Back in late 2010, I was introduced to the concept of NoSQL databases. This is essentially any type of store that doe not use a relational model. I have been looking at NoSQL more and more and have recently pondered ‘how easy would NoSQL based systems be to include in a continuous deployment system’?
I thought the answer was that NoSQL was indeed the missing piece of the continuous deployment puzzle. If companies were only ever deploying code then that’s easy right? Things are never that easy though. I looked further and then thought that if data was held in a store (of any kind) in a specific structure then how could we retrieve that data if the structure changed with the next system deployment.
I asked Rob Ashton, a well know presenter of Raven DB, this question. Rob said that it wouldn’t work unless you ran some sort of data migration against the data structures or versioned them in some way. So, in essence it was a no! I’m not disagreeing with Rob by any means but I still think NoSQL systems have got scope built in to allow us to handle automated deployments a little easier. As part of our development task, we could write the migration scripts for the data. We would have to do this anyway if we worked in a sql world. I’m a coder, not a sql developer. Therefore I would be a lot happier writing code migrations rather than sql migrations. This means I would also be a lot happier about deployments where only code changes were involved.
I have not had time to try this approach as I am not skilled by any means in using NoSQL. So in essence, this is a theory but I am confident it has some wheels. What do you think?………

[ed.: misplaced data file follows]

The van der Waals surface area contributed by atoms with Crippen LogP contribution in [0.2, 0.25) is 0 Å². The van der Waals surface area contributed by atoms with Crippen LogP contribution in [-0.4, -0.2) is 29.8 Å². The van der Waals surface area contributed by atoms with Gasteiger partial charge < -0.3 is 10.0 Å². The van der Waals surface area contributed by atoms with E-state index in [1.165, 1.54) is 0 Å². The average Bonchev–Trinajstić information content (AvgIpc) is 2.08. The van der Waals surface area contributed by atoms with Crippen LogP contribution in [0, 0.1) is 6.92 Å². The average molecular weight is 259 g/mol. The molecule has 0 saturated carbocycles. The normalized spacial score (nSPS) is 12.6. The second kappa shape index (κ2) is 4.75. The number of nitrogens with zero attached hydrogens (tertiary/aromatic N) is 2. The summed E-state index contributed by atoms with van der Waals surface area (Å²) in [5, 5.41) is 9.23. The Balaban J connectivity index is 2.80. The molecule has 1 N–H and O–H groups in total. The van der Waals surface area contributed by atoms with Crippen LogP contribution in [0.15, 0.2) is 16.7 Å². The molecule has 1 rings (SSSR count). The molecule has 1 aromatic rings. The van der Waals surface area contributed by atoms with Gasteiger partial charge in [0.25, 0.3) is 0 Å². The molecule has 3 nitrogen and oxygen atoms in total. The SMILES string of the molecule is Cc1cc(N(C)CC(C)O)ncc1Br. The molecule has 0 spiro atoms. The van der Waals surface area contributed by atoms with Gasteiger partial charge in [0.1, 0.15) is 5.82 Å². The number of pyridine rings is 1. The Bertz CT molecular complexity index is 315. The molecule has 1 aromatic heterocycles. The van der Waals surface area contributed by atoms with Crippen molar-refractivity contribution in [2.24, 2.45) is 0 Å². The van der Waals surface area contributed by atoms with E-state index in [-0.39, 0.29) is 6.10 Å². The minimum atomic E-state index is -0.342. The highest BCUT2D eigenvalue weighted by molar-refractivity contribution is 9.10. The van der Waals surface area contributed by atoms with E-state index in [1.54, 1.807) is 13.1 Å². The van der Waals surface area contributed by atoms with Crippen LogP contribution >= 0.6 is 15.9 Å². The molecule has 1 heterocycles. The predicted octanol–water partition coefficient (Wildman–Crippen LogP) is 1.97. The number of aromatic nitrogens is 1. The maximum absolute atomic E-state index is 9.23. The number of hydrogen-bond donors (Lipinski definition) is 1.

After the BUILD conference (September 13 – 16), there was a lot of buzz about the next version of TFS. From the conference we heard that vNext was going to be a revelation. Since reading about it, and trialling it for myself (with Hosted TFS), I feel that the TFS team have fallen short of the mark, for me, on 1 of the major features they offer (there are more but I will stick with this one):
The current frustrations with TFS seem to be around painful version control problems. They include the workspace creating read-only copies of files locally that still need to be ‘checked out’ before they can be edited. If you delete a file from the file system then TFS doesn’t (currently) see that the file has been deleted. It has also been reported that ‘Get-Latest’ doesn’t realise that some files have changed when they actually had. Offline mode didn’t work well apparently when it came to a re-sync. The list could go on.